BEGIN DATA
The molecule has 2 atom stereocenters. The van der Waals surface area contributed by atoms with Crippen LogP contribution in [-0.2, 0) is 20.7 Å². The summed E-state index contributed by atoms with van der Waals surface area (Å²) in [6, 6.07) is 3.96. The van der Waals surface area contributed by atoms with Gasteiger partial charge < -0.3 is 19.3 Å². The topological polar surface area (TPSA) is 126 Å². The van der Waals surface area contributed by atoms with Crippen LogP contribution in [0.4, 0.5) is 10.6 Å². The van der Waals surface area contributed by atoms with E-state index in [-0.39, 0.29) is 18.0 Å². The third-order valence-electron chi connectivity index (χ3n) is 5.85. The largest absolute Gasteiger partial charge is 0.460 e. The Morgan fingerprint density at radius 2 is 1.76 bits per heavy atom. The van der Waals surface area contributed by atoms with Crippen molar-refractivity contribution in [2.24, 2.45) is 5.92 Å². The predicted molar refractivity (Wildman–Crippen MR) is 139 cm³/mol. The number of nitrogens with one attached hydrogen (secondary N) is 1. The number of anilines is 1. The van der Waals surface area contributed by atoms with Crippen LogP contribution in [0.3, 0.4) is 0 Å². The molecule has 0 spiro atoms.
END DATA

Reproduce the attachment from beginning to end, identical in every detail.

The molecule has 2 atom stereocenters. The van der Waals surface area contributed by atoms with Crippen LogP contribution in [-0.2, 0) is 20.7 Å². The summed E-state index contributed by atoms with van der Waals surface area (Å²) in [6, 6.07) is 3.96. The van der Waals surface area contributed by atoms with Gasteiger partial charge < -0.3 is 19.3 Å². The topological polar surface area (TPSA) is 126 Å². The van der Waals surface area contributed by atoms with Crippen LogP contribution in [0.4, 0.5) is 10.6 Å². The van der Waals surface area contributed by atoms with E-state index in [-0.39, 0.29) is 18.0 Å². The third-order valence-electron chi connectivity index (χ3n) is 5.85. The largest absolute Gasteiger partial charge is 0.460 e. The Morgan fingerprint density at radius 2 is 1.76 bits per heavy atom. The van der Waals surface area contributed by atoms with Crippen molar-refractivity contribution in [2.24, 2.45) is 5.92 Å². The predicted molar refractivity (Wildman–Crippen MR) is 139 cm³/mol. The number of nitrogens with one attached hydrogen (secondary N) is 1. The number of anilines is 1. The van der Waals surface area contributed by atoms with Crippen LogP contribution in [0.3, 0.4) is 0 Å². The molecule has 0 spiro atoms.